The Canucks fired 14 shots at Mike Richter in the first period of Game 6 and led 1-0 on a Jeff Brown bullet from the point. The score was 2-1 after 2 periods before another Brown goal gave the Canucks a 3-1 3rd period lead. Late in the 3rd, Geoff Courtnall appeared to score for the Canucks, but the play continued and the Rangers scored to temporarily make the score 3-2. But, in the ensuing video review, it was confirmed that Courtnall had indeed scored his 2nd goal of the game to clinch the game for the Canucks and send the series to a seventh game.

On June 14, 1994, the Canucks and Rangers played only the second Game 7 of a Stanley Cup Final since 1971. The Rangers were all over the Canucks in the first period and took a 2-0 lead on goals by Brian Leetch and Adam Graves. In the second period, the Canucks finally came to life, thanks to a brilliant individual effort from team captain Trevor Linden, who beat two Rangers and Mike Richter on a delayed penalty to cut the deficit to 2-1. But, after a couple of questionable (in the opinion of Canucks coach Pat Quinn) penalty calls against the Canucks by referee Terry Gregson, Mark Messier scored a power-play marker late in the 2nd to give the Rangers a 3-1 lead. In the 3rd period, the Canucks really began to attack. Pavel Bure just about broke in alone but was pulled down by Esa Tikkanen and on the ensuing power-play, Trevor Linden scored his 2nd of the night to bring the Canucks back to within a goal. After that, Mike Richter was called upon to make several spectacular saves. With about six minutes to play, Nathan Lafayette hit the goal post, but the Canucks didn't manage to score again, and the Rangers managed to hold on and win the Cup.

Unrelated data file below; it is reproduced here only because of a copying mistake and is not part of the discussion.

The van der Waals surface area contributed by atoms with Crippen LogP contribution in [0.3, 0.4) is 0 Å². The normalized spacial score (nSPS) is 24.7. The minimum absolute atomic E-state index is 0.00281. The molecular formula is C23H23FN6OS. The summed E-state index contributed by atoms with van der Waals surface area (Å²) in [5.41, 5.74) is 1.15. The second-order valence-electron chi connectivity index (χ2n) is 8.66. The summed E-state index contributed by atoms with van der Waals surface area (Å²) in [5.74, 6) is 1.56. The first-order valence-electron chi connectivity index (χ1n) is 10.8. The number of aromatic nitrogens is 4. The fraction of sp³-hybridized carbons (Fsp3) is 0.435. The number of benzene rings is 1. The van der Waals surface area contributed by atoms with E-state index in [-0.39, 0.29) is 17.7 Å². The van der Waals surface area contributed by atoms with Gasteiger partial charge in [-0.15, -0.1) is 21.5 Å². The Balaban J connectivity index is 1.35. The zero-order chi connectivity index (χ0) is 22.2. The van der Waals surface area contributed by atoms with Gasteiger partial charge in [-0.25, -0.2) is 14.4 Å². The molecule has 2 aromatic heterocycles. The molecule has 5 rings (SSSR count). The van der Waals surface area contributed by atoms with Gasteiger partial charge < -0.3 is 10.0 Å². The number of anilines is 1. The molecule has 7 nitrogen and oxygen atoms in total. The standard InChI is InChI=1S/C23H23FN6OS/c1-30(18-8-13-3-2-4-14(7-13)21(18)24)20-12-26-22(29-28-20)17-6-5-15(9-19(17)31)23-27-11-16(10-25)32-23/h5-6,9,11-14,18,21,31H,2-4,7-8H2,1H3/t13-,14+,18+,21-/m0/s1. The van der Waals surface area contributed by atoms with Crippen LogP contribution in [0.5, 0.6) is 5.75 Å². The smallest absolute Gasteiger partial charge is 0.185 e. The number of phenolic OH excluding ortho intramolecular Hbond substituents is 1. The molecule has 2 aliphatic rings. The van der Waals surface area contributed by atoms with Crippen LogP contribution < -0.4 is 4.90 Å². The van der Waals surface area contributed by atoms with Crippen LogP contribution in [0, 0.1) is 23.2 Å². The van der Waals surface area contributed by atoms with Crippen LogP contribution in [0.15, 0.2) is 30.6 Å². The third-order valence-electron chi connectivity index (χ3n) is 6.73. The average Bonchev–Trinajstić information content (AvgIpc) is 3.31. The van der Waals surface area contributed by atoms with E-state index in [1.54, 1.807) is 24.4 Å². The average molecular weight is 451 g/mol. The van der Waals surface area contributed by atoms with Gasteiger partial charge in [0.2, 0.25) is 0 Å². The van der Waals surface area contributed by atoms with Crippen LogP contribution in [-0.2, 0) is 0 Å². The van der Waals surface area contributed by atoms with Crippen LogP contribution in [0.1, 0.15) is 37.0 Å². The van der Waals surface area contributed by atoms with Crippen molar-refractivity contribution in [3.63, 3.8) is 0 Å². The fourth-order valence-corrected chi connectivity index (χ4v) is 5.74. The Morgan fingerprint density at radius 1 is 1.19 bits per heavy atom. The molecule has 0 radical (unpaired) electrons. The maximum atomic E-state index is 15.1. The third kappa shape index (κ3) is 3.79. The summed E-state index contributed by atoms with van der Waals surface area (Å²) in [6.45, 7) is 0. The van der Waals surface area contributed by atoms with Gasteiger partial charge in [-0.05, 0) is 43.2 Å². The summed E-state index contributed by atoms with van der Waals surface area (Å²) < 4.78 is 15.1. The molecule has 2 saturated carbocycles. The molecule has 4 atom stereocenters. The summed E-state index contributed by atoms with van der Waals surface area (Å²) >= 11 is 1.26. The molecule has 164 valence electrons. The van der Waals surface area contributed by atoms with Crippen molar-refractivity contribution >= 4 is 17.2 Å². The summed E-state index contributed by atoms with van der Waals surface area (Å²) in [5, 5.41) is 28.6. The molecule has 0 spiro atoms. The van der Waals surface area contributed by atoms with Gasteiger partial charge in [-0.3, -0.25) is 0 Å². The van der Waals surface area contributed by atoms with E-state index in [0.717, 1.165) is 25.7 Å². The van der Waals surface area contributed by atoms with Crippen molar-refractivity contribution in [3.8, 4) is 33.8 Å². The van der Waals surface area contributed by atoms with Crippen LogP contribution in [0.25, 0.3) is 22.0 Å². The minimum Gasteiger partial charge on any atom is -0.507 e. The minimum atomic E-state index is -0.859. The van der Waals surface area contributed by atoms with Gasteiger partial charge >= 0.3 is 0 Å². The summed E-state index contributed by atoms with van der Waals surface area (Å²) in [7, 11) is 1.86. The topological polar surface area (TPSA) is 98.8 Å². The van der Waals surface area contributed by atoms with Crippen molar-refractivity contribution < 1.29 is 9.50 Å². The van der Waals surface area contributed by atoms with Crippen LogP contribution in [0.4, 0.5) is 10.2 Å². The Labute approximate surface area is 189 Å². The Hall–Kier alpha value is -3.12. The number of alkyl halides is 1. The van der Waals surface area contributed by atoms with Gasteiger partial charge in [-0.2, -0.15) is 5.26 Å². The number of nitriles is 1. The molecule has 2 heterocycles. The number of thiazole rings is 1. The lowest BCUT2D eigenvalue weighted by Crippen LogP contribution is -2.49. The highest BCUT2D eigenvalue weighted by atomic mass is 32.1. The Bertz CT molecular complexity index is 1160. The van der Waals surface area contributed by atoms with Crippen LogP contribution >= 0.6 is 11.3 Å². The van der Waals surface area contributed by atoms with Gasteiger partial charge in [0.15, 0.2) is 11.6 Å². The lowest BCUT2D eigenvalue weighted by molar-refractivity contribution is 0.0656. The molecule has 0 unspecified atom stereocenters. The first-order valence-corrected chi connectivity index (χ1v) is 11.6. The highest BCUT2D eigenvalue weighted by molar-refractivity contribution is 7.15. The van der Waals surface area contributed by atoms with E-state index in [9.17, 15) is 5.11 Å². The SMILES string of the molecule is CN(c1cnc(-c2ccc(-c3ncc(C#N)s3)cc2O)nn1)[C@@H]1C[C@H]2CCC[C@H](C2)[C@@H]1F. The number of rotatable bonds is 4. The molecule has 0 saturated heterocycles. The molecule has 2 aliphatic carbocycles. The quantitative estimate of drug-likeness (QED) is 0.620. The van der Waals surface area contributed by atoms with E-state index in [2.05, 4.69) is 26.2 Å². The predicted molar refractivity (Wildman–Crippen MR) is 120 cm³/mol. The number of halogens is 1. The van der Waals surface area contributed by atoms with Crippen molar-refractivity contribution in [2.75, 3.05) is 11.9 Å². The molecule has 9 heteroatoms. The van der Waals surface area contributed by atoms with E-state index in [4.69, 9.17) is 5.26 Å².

NY Rangers (1) vs. Vancouver (7)
Date Away Score Home Score Notes
May 31 Vancouver 3 NY Rangers 2 (OT)
June 2 Vancouver 1 NY Rangers 3
June 4 NY Rangers 5 Vancouver 1
June 7 NY Rangers 4 Vancouver 2
June 9 Vancouver 6 NY Rangers 3
June 11 NY Rangers 1 Vancouver 4
June 14 Vancouver 2 NY Rangers 3
New York Rangers wins series 4–3
and Stanley Cup
Brian Leetch (New York Rangers)
wins Conn Smythe Trophy

CoverageEdit

Television:

ESPN (United States, except New York City market and in border cities): Gary Thorne, Bill Clement.
CBC (Canada-English): Bob Cole, Harry Neale, Dick Irvin, Jr.
SRC (Canada-French)
MSG (New York market): Sam Rosen, John Davidson.

Radio:

New York: Howie Rose, Sal Messina.
Vancouver: Jim Robson, Tom Larscheid.

QuotesEdit

  • "The waiting is over! THE NEW YORK RANGERS ARE THE STANLEY CUP CHAMPIONS! AND THIS ONE WILL LAST A LIFETIME!"- Sam Rosen
  • "The New York Rangers have done it here ON A HOT JUNE NIGHT IN NEW YORK! THE RANGERS ARE STANLEY CUP CHAMPIONS!"- Bob Cole
93-94NYR

1993-94 New York RangersEdit

Mark Messier (captain), Brian Leetch, Kevin Lowe, Adam Graves, Steve Larmer, Glenn Anderson, Jeff Beukeboom, Greg Gilbert, Mike Hartman, Glenn Healy, Mike Hudson, Alexander Karpovtsev, Joe Kocur, Alexei Kovalev, Nick Kypreos, Doug Lidster, Stephane Matteau, Craig MacTavish, Sergei Nemchinov, Brian Noonan, Ed Olczyk, Mike Richter, Esa Tikkanen, Jay Wells, Sergei Zubov, Mike Keenan (coach), Neil Smith (general manager)

See alsoEdit